Now the second survey is a beautiful: Weasel: Did you hear in an unnamed survey of 88% business leaders said Wisconsin is on the right track? Wow! Deluxe: The survey was conducted by Wisconsin Manufacturers & Commerce - who spent nearly $1,000,000 to elect Walker and are the biggest recipients of Wanggaard's tax wonder Wanny didn't mention them by name. WMC also said in the same survey business owners expect to add less jobs than in the previous survey and more expect to shed more jobs. Ouch.
A local Chambers of Commerce survey last month shows faith in Wisconsin’s economic future. In 2010, 74 percent of local Chambers of Commerce thought Wisconsin was on the wrong track. In 2011, 74 percent say Wisconsin is on the right track — a complete reversal. Progress is slow, but it is steady. Weasel Deluxe with a twist. Weasel: The "local" Chamber of Commerce is RAMAC. Now they don't go by the name "Chamber of Commerce" nor are they a part of the national Chamber of Commerce or Wisconsin Manufacturers & Commerce. Their 2011 survey saw moderate optimism in their future. Good. Deluxe: The reason Van misidentifies RAMAC is because the second statement that 74 percent of Chambers are once again from fact he takes it almost word for word from their press release. Again, this is an organization in which nearly every member of their Board of Directors personally gave campaign contributions to Scott Walker - BIG contributions. Van wants you to believe that little town business groups like RAMAC are strongly behind him and his boss, so he juxtaposes two different results from two very different groups and tries to make readers believe they are connected. Bad form. Progress is just slow Van, very slow.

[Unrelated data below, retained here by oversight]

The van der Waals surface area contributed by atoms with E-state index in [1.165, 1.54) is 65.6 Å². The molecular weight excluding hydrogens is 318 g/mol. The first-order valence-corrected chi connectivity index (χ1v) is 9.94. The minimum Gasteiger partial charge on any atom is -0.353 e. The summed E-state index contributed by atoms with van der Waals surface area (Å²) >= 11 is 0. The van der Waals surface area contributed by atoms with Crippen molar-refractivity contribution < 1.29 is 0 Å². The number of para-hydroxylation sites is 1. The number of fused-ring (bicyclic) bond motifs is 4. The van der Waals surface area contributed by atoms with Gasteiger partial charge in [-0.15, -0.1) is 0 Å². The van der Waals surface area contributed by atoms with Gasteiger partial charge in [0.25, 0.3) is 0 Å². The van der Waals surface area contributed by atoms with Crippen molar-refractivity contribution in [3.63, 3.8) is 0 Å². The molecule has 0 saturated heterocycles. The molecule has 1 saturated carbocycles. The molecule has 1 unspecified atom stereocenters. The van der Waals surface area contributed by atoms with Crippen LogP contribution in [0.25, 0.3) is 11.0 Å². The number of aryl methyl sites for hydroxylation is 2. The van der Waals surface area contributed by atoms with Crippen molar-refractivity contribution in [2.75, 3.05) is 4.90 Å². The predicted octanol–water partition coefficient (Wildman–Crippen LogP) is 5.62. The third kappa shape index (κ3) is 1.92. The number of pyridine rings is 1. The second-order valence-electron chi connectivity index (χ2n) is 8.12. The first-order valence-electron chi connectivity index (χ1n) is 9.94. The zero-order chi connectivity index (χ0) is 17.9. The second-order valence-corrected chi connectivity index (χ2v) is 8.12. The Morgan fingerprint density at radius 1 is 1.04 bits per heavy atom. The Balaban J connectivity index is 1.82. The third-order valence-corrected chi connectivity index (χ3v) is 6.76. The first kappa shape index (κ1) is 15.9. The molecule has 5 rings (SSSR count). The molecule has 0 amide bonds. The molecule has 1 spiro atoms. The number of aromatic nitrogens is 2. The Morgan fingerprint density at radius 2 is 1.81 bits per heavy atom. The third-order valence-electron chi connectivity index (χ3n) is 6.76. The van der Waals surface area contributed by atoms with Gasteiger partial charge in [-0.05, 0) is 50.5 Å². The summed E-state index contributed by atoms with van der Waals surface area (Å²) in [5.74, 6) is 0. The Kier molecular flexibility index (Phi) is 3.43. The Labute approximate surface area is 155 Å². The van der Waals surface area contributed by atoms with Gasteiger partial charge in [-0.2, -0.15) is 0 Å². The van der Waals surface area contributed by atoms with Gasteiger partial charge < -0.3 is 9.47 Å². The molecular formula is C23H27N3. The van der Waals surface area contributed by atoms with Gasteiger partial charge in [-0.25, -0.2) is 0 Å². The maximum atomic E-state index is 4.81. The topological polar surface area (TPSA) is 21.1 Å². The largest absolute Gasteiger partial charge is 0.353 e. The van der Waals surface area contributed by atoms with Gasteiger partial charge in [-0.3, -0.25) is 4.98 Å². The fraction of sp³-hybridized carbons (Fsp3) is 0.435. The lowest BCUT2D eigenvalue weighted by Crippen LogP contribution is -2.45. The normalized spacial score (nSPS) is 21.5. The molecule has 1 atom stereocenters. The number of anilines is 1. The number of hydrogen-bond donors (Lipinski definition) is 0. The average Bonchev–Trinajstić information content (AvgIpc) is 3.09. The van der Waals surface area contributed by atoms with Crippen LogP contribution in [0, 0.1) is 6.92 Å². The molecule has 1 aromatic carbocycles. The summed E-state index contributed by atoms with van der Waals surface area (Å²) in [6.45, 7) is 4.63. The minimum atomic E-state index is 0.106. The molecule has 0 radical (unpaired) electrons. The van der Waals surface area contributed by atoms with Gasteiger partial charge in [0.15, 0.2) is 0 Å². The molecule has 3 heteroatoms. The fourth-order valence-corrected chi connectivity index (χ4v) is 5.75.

Slow, steady progress will eventually turn things around, but the 21st Senate District can’t wait for “eventually.” Our unemployment rate has been too high for too long. Very, very true. Which 21st Senate District do you suppose he is reffering to? His new one or his old one?
As I’ve met with job creators around the district, common themes have developed as obstacles to growth — burdensome Wisconsin-only laws and regulations, lack of capital and a lack of skilled workers. Who knows? A completely anecdotal statement. However, if Van had actually read the WMC survey he cherry-picked from he would have discovered that Wisconsin businesses are spending less time and money to train their own employees:

Perhaps that is a job best left to the technical college system? If so, then is was less than wise to cut their funding by more than 30% wasn't it Van?